Friday, January 13, 2006

Birdflu spreads, World Bank approves funds

Birdflu spreads, World Bank approves funds

By Paul de Bendern and Gareth Jones

ANKARA (Reuters) - Turkish authorities struggled to contain a spreading outbreak of avian influenza on Thursday, setting up quarantine zones around infected areas and sending samples of virus to laboratories for testing to ensure it is not evolving into a more dangerous form.

Neighboring countries expressed concern the virus might spread to its poultry flocks. Iraq said it was on high alert, but officials conceded that poor border controls would make it difficult to enforce a ban on importing birds.

Global officials said they were gathering steam to help fight the virus, with the board of the World Bank endorsing $500 million in aid to help countries hit by the virus or that are at high risk.

The World Health Organization said Turkish officials had now documented 18 human cases of H5N1 avian influenza infection and said three children had died. One boy who was found to be infected without being sick had begun to show symptoms, WHO officials said.

"Human cases have now been reported from nine of the country's 81 provinces," the WHO said in a statement posted on its Web site.

The two newest patients are young children, aged 4 and 6, WHO said. "Both have a documented history of direct contact with diseased birds," it said.

"Altogether, agricultural officials have confirmed poultry outbreaks in 11 provinces and are investigating possible outbreaks in an additional 14 provinces across the country."


The more birds are infected, the more likely that people could become infected through close contact. Experts said as cold weather forced animals and people indoors together, especially in rural areas, animal-to-human infections could become even more common.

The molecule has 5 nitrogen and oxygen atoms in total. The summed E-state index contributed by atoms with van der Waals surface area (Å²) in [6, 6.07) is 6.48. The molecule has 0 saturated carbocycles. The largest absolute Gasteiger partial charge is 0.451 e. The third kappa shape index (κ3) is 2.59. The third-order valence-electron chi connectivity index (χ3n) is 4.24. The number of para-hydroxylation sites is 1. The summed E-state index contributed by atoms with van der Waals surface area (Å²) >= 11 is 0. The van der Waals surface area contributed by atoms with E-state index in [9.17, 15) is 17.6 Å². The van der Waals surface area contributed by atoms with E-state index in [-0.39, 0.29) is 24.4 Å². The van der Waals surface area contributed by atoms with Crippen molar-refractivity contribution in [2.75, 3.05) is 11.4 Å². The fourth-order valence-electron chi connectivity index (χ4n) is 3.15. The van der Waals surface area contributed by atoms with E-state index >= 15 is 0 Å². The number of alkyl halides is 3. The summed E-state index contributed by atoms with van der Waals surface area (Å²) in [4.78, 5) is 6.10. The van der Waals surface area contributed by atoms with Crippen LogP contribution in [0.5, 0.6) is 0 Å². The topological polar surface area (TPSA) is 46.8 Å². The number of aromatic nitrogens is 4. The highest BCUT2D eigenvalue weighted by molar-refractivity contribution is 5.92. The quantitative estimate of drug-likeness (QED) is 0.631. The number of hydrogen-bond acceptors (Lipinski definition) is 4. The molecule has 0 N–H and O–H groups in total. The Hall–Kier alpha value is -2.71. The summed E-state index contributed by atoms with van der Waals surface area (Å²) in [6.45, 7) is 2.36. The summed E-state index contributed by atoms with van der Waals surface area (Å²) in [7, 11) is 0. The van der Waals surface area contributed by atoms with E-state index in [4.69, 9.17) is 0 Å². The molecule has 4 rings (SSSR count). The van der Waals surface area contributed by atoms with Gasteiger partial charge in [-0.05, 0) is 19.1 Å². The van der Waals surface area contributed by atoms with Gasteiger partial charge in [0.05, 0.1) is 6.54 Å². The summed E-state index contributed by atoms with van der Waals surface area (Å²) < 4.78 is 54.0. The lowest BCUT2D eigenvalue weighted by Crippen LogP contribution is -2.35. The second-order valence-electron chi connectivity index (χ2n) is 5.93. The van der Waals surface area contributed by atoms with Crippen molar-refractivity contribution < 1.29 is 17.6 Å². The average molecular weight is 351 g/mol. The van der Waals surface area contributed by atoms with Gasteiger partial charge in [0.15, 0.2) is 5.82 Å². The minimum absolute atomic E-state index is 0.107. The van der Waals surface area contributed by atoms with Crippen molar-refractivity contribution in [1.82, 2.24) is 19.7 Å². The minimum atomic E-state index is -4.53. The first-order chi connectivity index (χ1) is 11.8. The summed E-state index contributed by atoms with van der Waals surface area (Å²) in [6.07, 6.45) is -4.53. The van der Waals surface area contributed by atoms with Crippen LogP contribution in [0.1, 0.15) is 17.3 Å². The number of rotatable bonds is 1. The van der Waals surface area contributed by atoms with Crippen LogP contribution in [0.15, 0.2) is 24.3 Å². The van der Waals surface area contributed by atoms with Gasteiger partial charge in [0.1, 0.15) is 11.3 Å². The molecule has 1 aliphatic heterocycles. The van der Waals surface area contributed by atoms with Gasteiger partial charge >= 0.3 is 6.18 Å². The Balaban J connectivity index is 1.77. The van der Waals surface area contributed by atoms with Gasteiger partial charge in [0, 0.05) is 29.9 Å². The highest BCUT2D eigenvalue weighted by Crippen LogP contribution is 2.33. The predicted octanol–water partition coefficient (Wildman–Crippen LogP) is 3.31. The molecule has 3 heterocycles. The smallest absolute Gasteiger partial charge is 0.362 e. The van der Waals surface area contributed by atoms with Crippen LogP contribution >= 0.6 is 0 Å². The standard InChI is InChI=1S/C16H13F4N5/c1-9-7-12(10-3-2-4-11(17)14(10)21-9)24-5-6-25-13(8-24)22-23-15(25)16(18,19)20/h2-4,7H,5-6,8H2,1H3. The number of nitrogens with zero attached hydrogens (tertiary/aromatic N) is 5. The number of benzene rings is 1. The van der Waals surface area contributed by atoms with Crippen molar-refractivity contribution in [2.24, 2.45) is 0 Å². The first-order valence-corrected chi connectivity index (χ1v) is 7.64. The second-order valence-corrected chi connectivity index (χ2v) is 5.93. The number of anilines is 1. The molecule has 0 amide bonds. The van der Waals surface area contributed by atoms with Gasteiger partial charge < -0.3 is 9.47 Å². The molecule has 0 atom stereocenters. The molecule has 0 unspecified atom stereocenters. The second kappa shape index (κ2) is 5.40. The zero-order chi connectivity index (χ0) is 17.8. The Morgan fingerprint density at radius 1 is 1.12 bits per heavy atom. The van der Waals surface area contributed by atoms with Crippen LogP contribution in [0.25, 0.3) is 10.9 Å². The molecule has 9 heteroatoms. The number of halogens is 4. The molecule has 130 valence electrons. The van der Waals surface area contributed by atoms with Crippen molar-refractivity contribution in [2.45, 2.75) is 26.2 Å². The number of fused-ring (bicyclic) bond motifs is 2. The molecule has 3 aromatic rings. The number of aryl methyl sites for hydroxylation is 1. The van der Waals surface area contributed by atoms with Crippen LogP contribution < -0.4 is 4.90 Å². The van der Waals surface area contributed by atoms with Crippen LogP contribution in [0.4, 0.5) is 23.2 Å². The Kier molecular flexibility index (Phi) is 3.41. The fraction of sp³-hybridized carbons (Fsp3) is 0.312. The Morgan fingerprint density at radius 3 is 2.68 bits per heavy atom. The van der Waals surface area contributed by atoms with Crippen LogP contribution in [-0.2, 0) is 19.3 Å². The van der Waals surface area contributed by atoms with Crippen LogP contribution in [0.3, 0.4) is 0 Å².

A British lab found that two of the first Turkish victims were infected with a slightly mutated strain of H5N1.

Although it did not seem to be more dangerous, the mutation in theory could help the virus more easily pass from a chicken to a human. Of gravest concern is that the H5N1 virus will mutate so it passes from human to human.

WHO said its experts were working with Turkish officials to study the virus and its patterns of attack. More samples of virus were en route to labs, WHO said.

"These studies should deepen understanding of the epidemiology of the disease, including the possibility that any human-to-human transmission may have occurred, the vulnerability to infection of health care workers and other occupationally-exposed groups, and the possibility that milder forms of the disease might be occurring in the general population," WHO said.

The good news was that the virus seems sensitive to the few drugs available to treat patients, WHO said.

Turkish officials said they had set up a 2-mile (3-km) quarantine zone around infected areas, and information was being broadcast via television commercials and vans fitted with loudspeakers.

They said they had culled more than 350,000 birds in the past two weeks.

Fears hit poultry markets. The U.S. Agriculture Department said chicken meat exports would be 315 million pounds (143 million kg) less than previously forecast because consumers in Turkey and other countries affected by the deadly bird flu disease were eating less poultry.

Globally H5N1 has infected 147 people and killed 78 of them, according to the latest official WHO tally, which includes only four of the Turkish cases.


Scientists stressed they have no evidence the virus has become more, and said the same mutation has been seen before without causing a big outbreak. But it shows the need for careful watching and testing, they said.

"When we have a child infected we are giving the virus more chance to adapt to human beings and giving it this chance could help create conditions of the emergence of a new virus," Rodier said in an interview.

Dr. Anthony Fauci, head of the U.S. National Institute for Allergy and Infectious Diseases, said the mutation affected the ability of the virus to infect cells. "It is really unclear what this means," Fauci said in a telephone interview.

"This same mutation was identified in 2003 in Hong Kong and yet did not take off in a way that led to greater transmissibility either from chicken to human or human to human."

The World Bank was pressing for funding to help the worst-affected countries cope, and endorsed spending $500 million, ahead of a meeting of donors next week in Beijing where it was hoped $1 billion more would be pledged.

World Bank Vice President Jim Adams told Reuters that Kyrgyzstan would be the first beneficiary and would get $5 million to prepare for bird flu. He said Turkey could be in line for some money, too.

(Additional reporting by Daren Butler in Van, Richard Waddington and Stephanie Nebehay in Geneva, and Lesley Wroughton, Christopher Doering and Maggie Fox in Washington)